This introduces a potential cloud-based approach to security, featuring a high-function, next gen virtualized firewall (NGFW) that runs at the network core. Once configured and tuned for the specific mix of apps used in the enterprise, this NGFW can be serviced-chained into SD-WAN connections to as many branch offices as desired. Such core-based solutions may pose some of the latency issues noted in the preceding “Enterprise Challenges,” so IT must be selective about how and when they’re used.

SD-WAN and the concept of “security classes”

For example, in a location where the traffic mix includes both A) customer records and transactions, and B) guest/visitor WiFi, it makes sense to differentiate the traffic according to “security classes.” The more sensitive customer records and transactions would be routed through the service chained NGFW functions to ensure the highest level of security, while the less sensitive traffic in the “guest WiFi class” could make use of local security appliances.

Such a configuration requires an enterprise to carefully consider and evaluate security classes for branch traffic and to impose policy and technical controls to ensure traffic/apps are treated appropriately by security class. Service providers can help by describing the kinds of hosted security solutions they implement for their SD-WAN services, and by describing how customers can segregate traffic to use or bypass the various security functions they provide.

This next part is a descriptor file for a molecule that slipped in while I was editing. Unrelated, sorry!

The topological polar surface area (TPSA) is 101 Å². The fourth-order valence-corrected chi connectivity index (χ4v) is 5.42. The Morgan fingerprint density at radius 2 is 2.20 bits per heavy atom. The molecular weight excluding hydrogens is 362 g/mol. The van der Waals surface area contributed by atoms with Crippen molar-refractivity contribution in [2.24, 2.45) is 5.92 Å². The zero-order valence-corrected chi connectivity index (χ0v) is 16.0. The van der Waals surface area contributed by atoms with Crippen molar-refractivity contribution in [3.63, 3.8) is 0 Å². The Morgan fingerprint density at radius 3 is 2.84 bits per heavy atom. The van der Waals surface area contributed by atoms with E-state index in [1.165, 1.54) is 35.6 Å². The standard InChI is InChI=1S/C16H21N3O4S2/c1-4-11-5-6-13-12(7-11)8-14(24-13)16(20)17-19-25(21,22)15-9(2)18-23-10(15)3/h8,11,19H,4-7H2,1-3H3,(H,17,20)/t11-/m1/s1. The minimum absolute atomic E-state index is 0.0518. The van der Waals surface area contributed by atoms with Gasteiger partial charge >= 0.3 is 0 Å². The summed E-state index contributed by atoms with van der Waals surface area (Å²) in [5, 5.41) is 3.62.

By utilizing SD-WAN, customers can maintain the confidentiality of their communications through encrypted tunnels between branch locations, improve the integrity of security and business policies by having centralized policy management, and improve network availability, by seamlessly utilizing multiple access paths, and path condition to avoid service interruptions. Providing confidentiality, integrity and availability are the three main factors for developing and maintaining a secure network.

As this will be new to many people, our organization is happy to work with our customers to help them make such decisions and to make the best use of added security coverage that SD-WAN can provide. Happy to address any questions you may have on the topic, as well.

– Mike Frane

SD-WAN presents a dramatic step forward for multi-location organizations across every aspect of business. To learn how SD-WAN has impacted one such company, watch our video customer success story profiling Dunn-Edwards Paints. As Pete Garcia, manager of infrastructure services, explains, EarthLink SD-WAN Concierge helped the progressive paint manufacturer and retailer build on their differentiated customer experience, further strengthening their relationship with their discerning customers base.

Mike Frane Mike Frane (5 Posts)

Mike Frane is VP Product Management at EarthLink, with responsibility for the company’s broad portfolio of enterprise network, voice and security services, and solutions. Since joining the organization in 2008, he’s overseen the launch and lifecycle of products including LTE wireless, Ethernet and MPLS IPsec access elements, Secure WiFi & Analytics, Application Performance Optimization, IPsec VPN and Unified Communications services. Most recently, Mike and his team launched EarthLink SD-WAN, their most significant such product introduction in over a decade. Mike has a BS in Genetics and Cellular Biology from the University of Minnesota and was involved in gene therapy research at the Institute of Human Genetics before entering the telecommunications industry as a business analyst for an investment firm based in the Pacific Northwest.